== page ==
http://www.newscientist.com/blogs/onepercent/2011/11/electronic-contact-lens-displa.html

Re:Resolution (1)

sjames (1099) | more than 2 years ago | (#38360792)

The light from the display on your desk enters your pupil in some definite configuration that results in an image on your retina after being focused by the lens in your eye. Duplicate that configuration of light with emitters on the surface of your eye and you duplicate the image of your monitor on your desk.

Re:Resolution (3, Informative)

timeOday (582209) | more than 2 years ago | (#38352134)

These guys [extremetech.com] recently pulled it off with wireless power transmission to an antenna that goes around the rim of the lens. Just one monochrome pixel though! And a visible wire to that pixel.

Re:Resolution (0)

Anonymous Coward | more than 2 years ago | (#38353084)

Or, far more likely, augmented reality apps brought to you by Extenze, the Wow Bra, etc.

Re:Resolution (1)

somersault (912633) | more than 2 years ago | (#38357040)

I've been thinking to myself that it'd be neat to have some sort of a small plug behind your ear into which you can plug in a small audio cable, and then have the audio transmitted directly to your inner ear through cranial resonance

If you have to plug in a cable anyway, why not just use headphones? They're a lot less traumatic. Okay so operations aren't that traumatic, I've had ops on both my ears under local anaesthetic, but still I wouldn't go in for such an operation unless it was going to make a big difference to my life.

I'd only get aural implants if they were wireless. I'd probably be happy to go for direct cabling if it linked directly to the nervous system though. That could be hella fun, if you didn't die in the process of installation..

Re:Resolution (1)

Gaygirlie (1657131) | more than 2 years ago | (#38360718)

If you have to plug in a cable anyway, why not just use headphones? They're a lot less traumatic

Mostly because it wouldn't block out other audio sources, plus the audio quality would be better. Of course wireless audio would be even better, but if it could be hacked into... well, imagine getting audio ads right into your skull without being able to block it out.

Re:Resolution (1)

somersault (912633) | more than 2 years ago | (#38364212)

I would think noise cancelling headphones would cancel out a lot more noise - though your system could do noise cancellation too of course, but headphones already help to block a noise out simply by being in or over your ears, so I think they'd be an easier starting point.

I actually thought maybe one the reasons you'd prefer a cable behind the ear rather than headphones was to leave your normal hearing at full capacity while you also listen to your music or whatever. Maybe I was imagining your idea wrong.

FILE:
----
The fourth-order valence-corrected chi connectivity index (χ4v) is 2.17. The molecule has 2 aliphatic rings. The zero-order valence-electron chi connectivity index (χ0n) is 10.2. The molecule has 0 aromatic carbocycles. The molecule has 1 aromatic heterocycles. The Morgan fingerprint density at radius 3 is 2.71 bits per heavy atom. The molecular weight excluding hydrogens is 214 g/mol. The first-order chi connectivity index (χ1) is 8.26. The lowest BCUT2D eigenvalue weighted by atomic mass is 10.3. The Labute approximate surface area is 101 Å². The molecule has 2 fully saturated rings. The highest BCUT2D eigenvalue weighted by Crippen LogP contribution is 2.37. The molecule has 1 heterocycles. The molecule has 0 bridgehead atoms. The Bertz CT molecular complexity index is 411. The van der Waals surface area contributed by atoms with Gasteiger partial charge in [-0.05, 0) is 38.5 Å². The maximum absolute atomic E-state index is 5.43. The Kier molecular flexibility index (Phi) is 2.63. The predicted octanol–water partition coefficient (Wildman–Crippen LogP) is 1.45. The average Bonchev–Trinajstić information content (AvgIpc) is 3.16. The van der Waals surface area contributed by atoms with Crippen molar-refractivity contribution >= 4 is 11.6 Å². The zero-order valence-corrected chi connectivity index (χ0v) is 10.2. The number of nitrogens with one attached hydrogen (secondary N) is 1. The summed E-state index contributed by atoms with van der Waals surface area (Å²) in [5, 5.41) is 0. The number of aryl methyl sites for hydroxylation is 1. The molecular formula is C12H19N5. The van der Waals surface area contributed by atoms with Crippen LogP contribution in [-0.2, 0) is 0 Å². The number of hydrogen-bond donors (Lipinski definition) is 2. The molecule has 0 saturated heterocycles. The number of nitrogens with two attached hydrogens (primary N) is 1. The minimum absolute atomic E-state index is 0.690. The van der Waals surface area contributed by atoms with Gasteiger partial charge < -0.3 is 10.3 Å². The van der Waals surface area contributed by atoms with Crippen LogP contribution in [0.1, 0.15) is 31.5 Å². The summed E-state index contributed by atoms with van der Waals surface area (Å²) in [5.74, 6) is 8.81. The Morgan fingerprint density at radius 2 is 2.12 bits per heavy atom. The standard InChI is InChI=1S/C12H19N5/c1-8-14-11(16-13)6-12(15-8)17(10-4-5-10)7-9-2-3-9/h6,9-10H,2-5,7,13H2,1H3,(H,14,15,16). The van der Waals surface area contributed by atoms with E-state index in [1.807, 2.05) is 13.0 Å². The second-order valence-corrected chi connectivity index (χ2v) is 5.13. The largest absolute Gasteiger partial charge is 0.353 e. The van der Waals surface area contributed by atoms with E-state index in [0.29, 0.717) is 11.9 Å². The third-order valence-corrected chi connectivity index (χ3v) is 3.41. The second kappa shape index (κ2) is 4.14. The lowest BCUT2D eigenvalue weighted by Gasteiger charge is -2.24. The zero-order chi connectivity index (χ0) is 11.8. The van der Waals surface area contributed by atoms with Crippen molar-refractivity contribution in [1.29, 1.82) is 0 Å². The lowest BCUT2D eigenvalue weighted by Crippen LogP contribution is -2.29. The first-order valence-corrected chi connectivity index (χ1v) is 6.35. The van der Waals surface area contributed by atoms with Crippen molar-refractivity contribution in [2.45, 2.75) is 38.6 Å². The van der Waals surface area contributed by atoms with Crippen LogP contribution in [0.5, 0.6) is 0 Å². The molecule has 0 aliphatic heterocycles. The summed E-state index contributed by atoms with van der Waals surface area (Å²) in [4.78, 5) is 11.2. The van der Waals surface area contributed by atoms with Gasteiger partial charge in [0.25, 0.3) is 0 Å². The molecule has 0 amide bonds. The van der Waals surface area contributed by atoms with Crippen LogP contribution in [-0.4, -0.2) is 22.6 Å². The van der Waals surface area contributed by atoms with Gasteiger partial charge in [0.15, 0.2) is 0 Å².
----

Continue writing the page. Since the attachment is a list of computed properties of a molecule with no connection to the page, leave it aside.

Re:Resolution (1)

Gaygirlie (1657131) | more than 2 years ago | (#38365796)

That's what I said: "it wouldn't block out other audio sources", allowing you to hear everything around you normally, too. Atleast I could definitely see surgeons and other personnel working on highly risky and/or important stuff benefiting from that. You just read my comment wrong :)

Re:Resolution (1)

somersault (912633) | more than 2 years ago | (#38367792)

Oh, yeah. I guess I should have just gone to bed instead of checking Slashdot at 12:30AM! From that point of view though, you could also have a microphone feeding real world sound into your headphones if you wanted to hear everything around you, or have hearing enhanced in some other way - perhaps selectively filtering out voices or traffic noise or that kind of thing.

Re:Resolution (1)

ksd1337 (1029386) | more than 2 years ago | (#38351968)

And at this point in time, we have no imaging technology that can even produce anything near that resolution.

Re:Resolution (0)

Anonymous Coward | more than 2 years ago | (#38352076)

It only matters if the dot pixels would need to be individually addressable anyway.

If you illuminate scads of them using the same conductor, you can make pixels pretty much any size you want.

http://en.wikipedia.org/wiki/Quantum_dot_display [wikipedia.org]

Re:Resolution (3, Informative)

Tapewolf (1639955) | more than 2 years ago | (#38352878)

Think of the resolutions the human eye won't be able to distinguish; dots the size of percentage of a human hair to dots the size of potatoes, its all just a blur to our eyes. But hey, who am I to poop on progress on any scale?

What it would mean is that you could support multiple resolutions like on a CRT display. The fact that an LCD has to have a 'native resolution' at all is a nuisance for things like games. That and this thing should sidestep the horrible contrast problems LCD has.